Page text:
Everyone is free to contribute whatever code to whatever project for free. But, regardless of whether it's Haiku's donation monies or Google's, you shouldn't pay for code that you wouldn't be willing to use the Haiku money on if you had a little more funding.
All that's been confirmed now is it's okay to waste Google's money IF your proposal is spiffy enough AND you won't be wasting any core developer's time.
I think the core kernel developers have felt like pigs in slop for years. Release? Get the next nightly build. THERE'S your "release"! There's no purposeful direction from that herd of cats or else the forward pacing wouldn't have been so glacial. Linux has viability because it has commercial application. Haiku has no such aspirations but that's what you need to get orders of magnitude of world interest.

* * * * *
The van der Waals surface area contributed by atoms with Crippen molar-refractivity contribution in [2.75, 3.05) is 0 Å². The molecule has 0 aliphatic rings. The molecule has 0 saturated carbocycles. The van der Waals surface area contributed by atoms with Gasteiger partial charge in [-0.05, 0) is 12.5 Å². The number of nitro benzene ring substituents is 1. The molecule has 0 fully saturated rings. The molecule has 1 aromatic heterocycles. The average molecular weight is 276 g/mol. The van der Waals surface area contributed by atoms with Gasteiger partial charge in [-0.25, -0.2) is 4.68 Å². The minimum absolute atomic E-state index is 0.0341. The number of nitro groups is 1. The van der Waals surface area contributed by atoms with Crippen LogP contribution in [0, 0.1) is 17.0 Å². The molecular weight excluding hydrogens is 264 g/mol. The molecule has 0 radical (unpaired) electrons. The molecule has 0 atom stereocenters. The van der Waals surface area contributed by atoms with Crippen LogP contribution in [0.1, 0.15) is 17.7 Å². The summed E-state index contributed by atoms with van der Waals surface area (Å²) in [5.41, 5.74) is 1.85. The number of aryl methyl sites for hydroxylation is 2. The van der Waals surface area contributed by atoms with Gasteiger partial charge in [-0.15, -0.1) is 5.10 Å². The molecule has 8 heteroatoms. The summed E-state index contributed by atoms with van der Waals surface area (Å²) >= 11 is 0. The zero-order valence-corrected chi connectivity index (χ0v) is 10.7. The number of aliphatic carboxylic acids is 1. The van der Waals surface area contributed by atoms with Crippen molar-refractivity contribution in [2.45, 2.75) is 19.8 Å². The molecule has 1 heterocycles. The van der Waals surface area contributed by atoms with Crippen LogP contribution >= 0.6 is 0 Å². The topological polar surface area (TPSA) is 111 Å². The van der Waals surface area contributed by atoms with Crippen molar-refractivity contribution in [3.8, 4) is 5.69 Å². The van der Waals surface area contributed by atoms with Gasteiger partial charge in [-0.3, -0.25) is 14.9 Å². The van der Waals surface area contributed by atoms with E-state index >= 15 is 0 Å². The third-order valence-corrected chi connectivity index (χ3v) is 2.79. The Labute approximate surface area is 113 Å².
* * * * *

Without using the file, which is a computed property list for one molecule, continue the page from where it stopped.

It takes more of a rich userland development experience like NodeJS and Mono / .Net Core / Web to get noticed at the level where you're going to get attraction from a whole set of programmer's who could care less about what the next kernel tweak is. But you need those kinds of developers to drive demand. They're the ones driving kernel changes, not the other way around.
Haiku is exactly where it is because the core kernel developers are happy where it is. I didn't know Phipps but he seems to have seen this coming from miles away.